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Unix Bumped from Server Throne - 1st Time in a Decade
FRAMINGHAM, Mass. - February 22, 2006 - According to IDC's Worldwide Quarterly Server Tracker, factory revenue in the worldwide server market declined 0.2% year over year to $14.5 billion in the fourth quarter of 2005.

This was the first year-over-year quarterly decline in revenue since the first quarter of 2003, as year-over-year quarterly compares become more difficult. Worldwide server unit shipments growth slowed modestly to 10.6% in 4Q05 when compared with the year-ago period. Volume systems grew 7.3% year over year and the segment continue to be the catalyst for growth for the server market overall, gaining favor with SMB and enterprise customers alike. After four consecutive quarterly increases, revenue for midrange enterprise servers declined 11.5% year over year and the high-end enterprise server market showed a 1.7% decline year over year, the fifth consecutive quarter of declining revenue for high-end enterprise servers.

Sun's server revenue declined 10.9% in this quarter to $1.2 billion. By coincidence Fujitsu's server revenue declined by exactly the same percentage.

The Windows server market continued to show solid growth, with factory revenues increasing by 4.7% year over year. Overall, Windows servers accounted for $4.9 billion in 4Q05, representing 33.6% of quarterly server market revenue. For all of 2005, Windows server revenues were $17.7 billion, which means that for the first time the Windows server segment modestly exceeded spending for Unix servers as customers deployed more fully configured Windows servers in support of scalable enterprise workloads and server virtualization projects. Linux servers generated $1.6 billion in quarterly revenue, the fourteenth consecutive quarter of double-digit growth, with year-over-year revenue growth of 20.8%.

For the full year, Linux server revenues were $5.7 billion, placing it in third place for the first time from an operating system perspective as customers continued to expand the role of Linux servers into an increasingly wider array of commercial and technical workloads.

Unix servers experienced a 5.9% decline in factory revenue year over year to $5.0 billion for the quarter with worldwide Unix revenues for the quarter representing 34.3% of overall quarterly factory revenue. For all of 2005, Unix server revenues were $17.5 billion, moving the platform from sole possession of first place from an operating system perspective for the first time in more than a decade. ...IDC profile

Sun Embarks on the Business Recovery Plan We Advocated in 2003 - Linux on SPARC

Editor:- February 16, 2006 - Sun is hyping up the prospects of a Linux port to its UltraSPARC T1 processor.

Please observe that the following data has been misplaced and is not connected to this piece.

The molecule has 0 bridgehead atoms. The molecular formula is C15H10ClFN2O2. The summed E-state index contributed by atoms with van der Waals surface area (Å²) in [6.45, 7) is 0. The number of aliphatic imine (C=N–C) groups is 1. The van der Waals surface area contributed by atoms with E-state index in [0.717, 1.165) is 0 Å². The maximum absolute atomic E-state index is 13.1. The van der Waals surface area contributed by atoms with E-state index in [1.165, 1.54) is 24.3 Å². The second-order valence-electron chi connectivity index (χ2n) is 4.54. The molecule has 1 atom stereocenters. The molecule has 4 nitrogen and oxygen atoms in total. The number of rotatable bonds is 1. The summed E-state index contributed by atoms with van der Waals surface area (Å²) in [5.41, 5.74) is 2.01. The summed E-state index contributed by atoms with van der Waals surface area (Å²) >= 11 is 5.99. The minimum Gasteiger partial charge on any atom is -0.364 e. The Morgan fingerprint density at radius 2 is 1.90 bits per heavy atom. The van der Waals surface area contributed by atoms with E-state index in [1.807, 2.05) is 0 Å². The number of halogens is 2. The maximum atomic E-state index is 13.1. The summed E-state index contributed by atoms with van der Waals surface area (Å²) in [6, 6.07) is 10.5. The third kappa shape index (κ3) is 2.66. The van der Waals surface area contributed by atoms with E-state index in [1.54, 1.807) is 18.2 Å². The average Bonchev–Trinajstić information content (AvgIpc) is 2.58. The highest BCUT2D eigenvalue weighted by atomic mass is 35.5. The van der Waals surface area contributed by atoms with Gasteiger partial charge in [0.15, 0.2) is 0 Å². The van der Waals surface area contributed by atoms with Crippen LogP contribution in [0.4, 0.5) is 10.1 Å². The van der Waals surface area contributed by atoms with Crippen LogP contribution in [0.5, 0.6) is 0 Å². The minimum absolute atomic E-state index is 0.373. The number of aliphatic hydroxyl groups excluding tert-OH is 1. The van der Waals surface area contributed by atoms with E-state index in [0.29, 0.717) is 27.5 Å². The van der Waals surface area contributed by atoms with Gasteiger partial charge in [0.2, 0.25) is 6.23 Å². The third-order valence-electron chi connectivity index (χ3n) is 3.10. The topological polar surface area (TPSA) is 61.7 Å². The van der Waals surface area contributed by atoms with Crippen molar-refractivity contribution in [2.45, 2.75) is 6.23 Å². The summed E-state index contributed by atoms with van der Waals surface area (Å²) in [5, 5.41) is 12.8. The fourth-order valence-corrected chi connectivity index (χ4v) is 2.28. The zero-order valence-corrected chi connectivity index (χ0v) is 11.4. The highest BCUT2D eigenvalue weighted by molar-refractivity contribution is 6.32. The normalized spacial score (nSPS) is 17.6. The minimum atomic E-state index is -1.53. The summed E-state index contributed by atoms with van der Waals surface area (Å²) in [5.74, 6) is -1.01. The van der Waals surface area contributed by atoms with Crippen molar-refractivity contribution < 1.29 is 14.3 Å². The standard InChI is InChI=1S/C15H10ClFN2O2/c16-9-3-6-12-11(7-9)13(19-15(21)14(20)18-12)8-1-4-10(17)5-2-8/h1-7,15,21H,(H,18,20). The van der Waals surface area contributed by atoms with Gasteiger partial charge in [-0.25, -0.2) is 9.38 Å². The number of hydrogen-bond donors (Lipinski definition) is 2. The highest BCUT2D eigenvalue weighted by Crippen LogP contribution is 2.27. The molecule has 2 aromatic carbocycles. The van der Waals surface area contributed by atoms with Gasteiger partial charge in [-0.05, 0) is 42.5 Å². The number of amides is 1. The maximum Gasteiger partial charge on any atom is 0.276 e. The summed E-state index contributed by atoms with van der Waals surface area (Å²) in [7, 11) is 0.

To facilitate this - Sun has published details of the SPARC architecture and relevant APIs for free download.

Commenting on this Jonathan Schwartz, President and COO, Sun Microsystems said "Today we open the door to expanding SPARC onto new platforms and into new markets, breaking down barriers to innovation and giving our customers more choice. Having Linux or BSD ports for the UltraSPARC T1 processor will greatly expand the SPARC market, giving customers more opportunities to reap the benefits of our CoolThreads technology. The OpenSPARC effort is fostering a community for SPARC-based, 32 thread innovation that will play a crucial role in redefining industry standards in the data center."

You can't credit the guys at Sun for original thinking on this. Or fast action either.

Three years ago in a popular article published in the SPARC Product Directory called - What's the Trigger Event that will Turn Around Sun's Revenue Decline? - I argued why this would be a necessary step. I also predicted that this would only happen after Sun brought out some faster processors.

It's not the first time we've accurately predicted Sun's changes in business direction, 2, 3 or 4 years ahead. You can see the full list of these on - SPARC market articles.

Sun Phases Out Trusted Solaris

Editor:- February 14, 2006 - an article in yesterday says that Sun plans to end of life Trusted Solaris.

According to the article Sun wants to concentrate its resources on improving security for its commercial server customers, instead of focusing so much resources on the special needs of its military SPARC customers.

SPARC Product Directory commented in earlier years that the defense and military markets helped Sun to survive the difficult years 2001 to 2003 when its dotcom and commercial SPARC server business collapsed. The fact that Sun is willing to risk alienating this market is a sign that Sun is more optimistic about its business prospects in the civilian server market. the article

Sun Resurrects SPARC Technology Business

SANTA CLARA, Calif. - February 8, 2006 - Sun Microsystems, Inc. today announced it is creating a new business unit to serve the needs of OEMs.

The unit's goal is to better support Sun's OEM customers by establishing dedicated sales, support and services for Sun's current products as well as delivering new, tailored solutions to them. The business covers all of Sun's key hardware and software technologies, including the Solaris 10 OS, the new Sun Fire x64 servers, the Sun T1000 and T2000 servers with CoolThreads technology, and ATCA (advanced telecommunications computing architecture) products. Sun will initially be targeting network equipment providers along with computer platform vendors healthcare and imaging OEMs.

Editor's comments:- in the early 1990s Sun had a business unit called SPARC Technology Business (STB) - which performed exactly the same functions as the new business unit created this week. STB was very successful for a number of years - because Sun's technology offered OEMS a competitive edge compared to alternative architectures. Sun's new T1 high density SPARC chips provide a similar window of opportunity.

Industry Collaborates on Remote Direct Memory Access

February 6, 2006 - Leading technology companies, including IBM, Neterion, Sun Microsystems and Universal Network Machines today announced that they have joined forces in the OpenRDMA project to support the open source software for Remote Direct Memory Access (RDMA) over TCP/IP and Ethernet networks.